ICE, CBP seize thousands of fake condoms
SAN JUAN, Puerto Rico – U.S. Immigration and Customs Enforcement (ICE) Homeland Security Investigations (HSI) special agents, working jointly with U.S. Customs and Border Protection (CBP) and the Food and Drug Administration (FDA) seized more than 40,000 counterfeit condoms allegedly from China during a five-day period. The investigation is ongoing, so additional details are not available at this time.
ICE, however, wants to alert consumers that counterfeit condoms, as well as cosmetics and beauty products may pose safety risks. Legitimate products are subject to strict quality controls and should only be bought at reputable stores. Counterfeit products, on the other hand, may contain substances that could lead to long-term health problems.
In the past, seized cosmetics have been found to contain hazardous substances including cyanide, arsenic, mercury, lead, urine and rat droppings. Fake condoms will not guard the user against sexually transmitted diseases and pregnancy.
To attack the illegal importation of counterfeit goods in Puerto Rico, on Jan. 27, ICE and CBP launched the San Juan Trade Enforcement Coordination Center (TECC). The San Juan TECC is the first federal partnership of its kind in Puerto Rico and 10th in the nation to combat fraudulent foreign trade. The center will identify, inspect and investigate foreign trade suspected of being fraudulently introduced into Puerto Rico. It will initially focus on identifying violations in the areas of misclassification, under evaluation, free trade zone fraud, free trade agreement fraud, transshipment, trade-base money laundering and broker compliance. The center will pursue both criminal and civil violations.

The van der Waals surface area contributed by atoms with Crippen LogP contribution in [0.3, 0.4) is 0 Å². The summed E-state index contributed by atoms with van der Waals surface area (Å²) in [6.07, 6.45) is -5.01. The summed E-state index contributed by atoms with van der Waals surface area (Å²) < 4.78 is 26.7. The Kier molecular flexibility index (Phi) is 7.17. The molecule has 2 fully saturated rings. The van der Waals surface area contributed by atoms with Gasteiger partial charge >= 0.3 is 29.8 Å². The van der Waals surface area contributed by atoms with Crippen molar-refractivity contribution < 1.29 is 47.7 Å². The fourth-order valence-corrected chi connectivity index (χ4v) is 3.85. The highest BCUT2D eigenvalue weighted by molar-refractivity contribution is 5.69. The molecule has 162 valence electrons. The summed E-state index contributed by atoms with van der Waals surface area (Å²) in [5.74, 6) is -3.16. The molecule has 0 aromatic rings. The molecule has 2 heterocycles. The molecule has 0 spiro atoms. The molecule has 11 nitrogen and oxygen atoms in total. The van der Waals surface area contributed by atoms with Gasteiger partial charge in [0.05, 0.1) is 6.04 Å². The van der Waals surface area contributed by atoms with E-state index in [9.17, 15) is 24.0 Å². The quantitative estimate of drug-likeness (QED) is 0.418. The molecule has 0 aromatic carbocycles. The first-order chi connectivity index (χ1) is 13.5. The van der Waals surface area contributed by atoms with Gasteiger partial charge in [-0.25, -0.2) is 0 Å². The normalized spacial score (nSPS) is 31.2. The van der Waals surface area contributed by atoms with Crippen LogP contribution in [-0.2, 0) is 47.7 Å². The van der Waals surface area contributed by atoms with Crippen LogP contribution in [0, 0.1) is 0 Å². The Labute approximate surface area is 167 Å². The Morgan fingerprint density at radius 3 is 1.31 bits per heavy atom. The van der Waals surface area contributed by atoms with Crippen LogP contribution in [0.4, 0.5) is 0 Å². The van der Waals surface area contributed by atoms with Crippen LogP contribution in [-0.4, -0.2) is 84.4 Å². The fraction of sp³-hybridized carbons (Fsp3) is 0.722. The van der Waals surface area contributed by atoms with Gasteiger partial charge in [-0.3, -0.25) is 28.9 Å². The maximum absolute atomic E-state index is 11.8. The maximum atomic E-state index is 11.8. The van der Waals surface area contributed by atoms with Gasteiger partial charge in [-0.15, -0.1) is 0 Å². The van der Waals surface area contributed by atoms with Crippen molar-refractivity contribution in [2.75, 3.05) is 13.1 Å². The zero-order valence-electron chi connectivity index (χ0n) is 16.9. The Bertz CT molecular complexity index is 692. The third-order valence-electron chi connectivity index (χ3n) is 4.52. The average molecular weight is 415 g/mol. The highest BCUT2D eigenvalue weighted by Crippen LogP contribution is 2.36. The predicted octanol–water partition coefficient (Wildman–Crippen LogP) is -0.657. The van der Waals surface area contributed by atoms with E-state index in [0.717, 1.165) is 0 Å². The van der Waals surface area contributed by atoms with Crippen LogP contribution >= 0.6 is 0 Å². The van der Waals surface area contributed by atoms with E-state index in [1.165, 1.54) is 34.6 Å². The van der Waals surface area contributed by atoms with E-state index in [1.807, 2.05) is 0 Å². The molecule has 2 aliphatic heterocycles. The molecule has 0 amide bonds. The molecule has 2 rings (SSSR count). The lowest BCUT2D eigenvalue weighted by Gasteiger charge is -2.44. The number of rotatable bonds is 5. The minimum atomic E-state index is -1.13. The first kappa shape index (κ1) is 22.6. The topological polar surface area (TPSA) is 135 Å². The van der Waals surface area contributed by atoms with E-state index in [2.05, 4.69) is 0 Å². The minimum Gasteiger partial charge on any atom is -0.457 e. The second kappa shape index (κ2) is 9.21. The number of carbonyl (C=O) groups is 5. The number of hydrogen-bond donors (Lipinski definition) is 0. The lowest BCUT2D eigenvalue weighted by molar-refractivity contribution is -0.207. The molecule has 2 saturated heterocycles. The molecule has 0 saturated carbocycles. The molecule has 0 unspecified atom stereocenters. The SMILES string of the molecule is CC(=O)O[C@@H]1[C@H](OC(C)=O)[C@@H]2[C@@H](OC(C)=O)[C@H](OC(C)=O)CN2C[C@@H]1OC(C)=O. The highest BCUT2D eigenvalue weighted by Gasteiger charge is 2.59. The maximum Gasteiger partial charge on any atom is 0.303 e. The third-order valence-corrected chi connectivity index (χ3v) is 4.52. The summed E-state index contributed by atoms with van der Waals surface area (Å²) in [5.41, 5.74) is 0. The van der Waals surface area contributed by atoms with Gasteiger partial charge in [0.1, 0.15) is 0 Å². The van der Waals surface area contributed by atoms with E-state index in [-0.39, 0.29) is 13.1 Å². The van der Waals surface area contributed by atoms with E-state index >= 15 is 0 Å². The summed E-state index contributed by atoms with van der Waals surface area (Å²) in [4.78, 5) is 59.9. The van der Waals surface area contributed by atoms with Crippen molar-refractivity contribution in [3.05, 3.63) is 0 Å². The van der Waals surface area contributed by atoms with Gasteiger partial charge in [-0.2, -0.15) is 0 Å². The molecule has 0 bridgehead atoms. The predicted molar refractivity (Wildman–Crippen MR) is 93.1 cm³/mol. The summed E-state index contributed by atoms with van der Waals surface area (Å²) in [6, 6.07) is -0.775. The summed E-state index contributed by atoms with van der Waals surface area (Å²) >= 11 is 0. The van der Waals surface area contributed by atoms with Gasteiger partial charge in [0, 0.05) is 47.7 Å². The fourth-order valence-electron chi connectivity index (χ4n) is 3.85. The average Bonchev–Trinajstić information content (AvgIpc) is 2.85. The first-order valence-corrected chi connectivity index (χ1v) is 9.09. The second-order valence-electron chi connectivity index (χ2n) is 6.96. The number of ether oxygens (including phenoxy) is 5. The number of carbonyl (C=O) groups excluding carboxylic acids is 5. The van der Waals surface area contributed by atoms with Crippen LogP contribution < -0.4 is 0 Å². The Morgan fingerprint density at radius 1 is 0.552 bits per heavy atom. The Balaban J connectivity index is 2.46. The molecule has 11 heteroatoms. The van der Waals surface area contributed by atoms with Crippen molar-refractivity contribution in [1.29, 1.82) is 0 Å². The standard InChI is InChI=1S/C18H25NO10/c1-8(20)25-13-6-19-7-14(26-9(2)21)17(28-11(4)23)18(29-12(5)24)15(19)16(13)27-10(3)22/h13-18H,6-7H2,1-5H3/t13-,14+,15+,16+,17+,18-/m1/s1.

The HSI-led National Intellectual Property Rights Coordination Center (IPR Center), made up of 23 different federal agencies and four international agencies, and oversees enforcement activities targeting the trafficking of counterfeit goods. Last fiscal year, HSI and its sister agency, U.S. Customs and Border Protection, made more than 28,000 seizures involving counterfeit goods with an estimated value of almost $1.4 billion. The International Anti-counterfeiting Counterfeiting Coalition estimates intellectual property crime costs U.S. businesses several hundred billion dollars a year in lost revenues.
Anyone with information about the sale of counterfeit cosmetics can visit the IPR Center website at IPRCenter.gov to submit a tip. Reports can also be made to the HSI tip line at 1-866-DHS-2-ICE.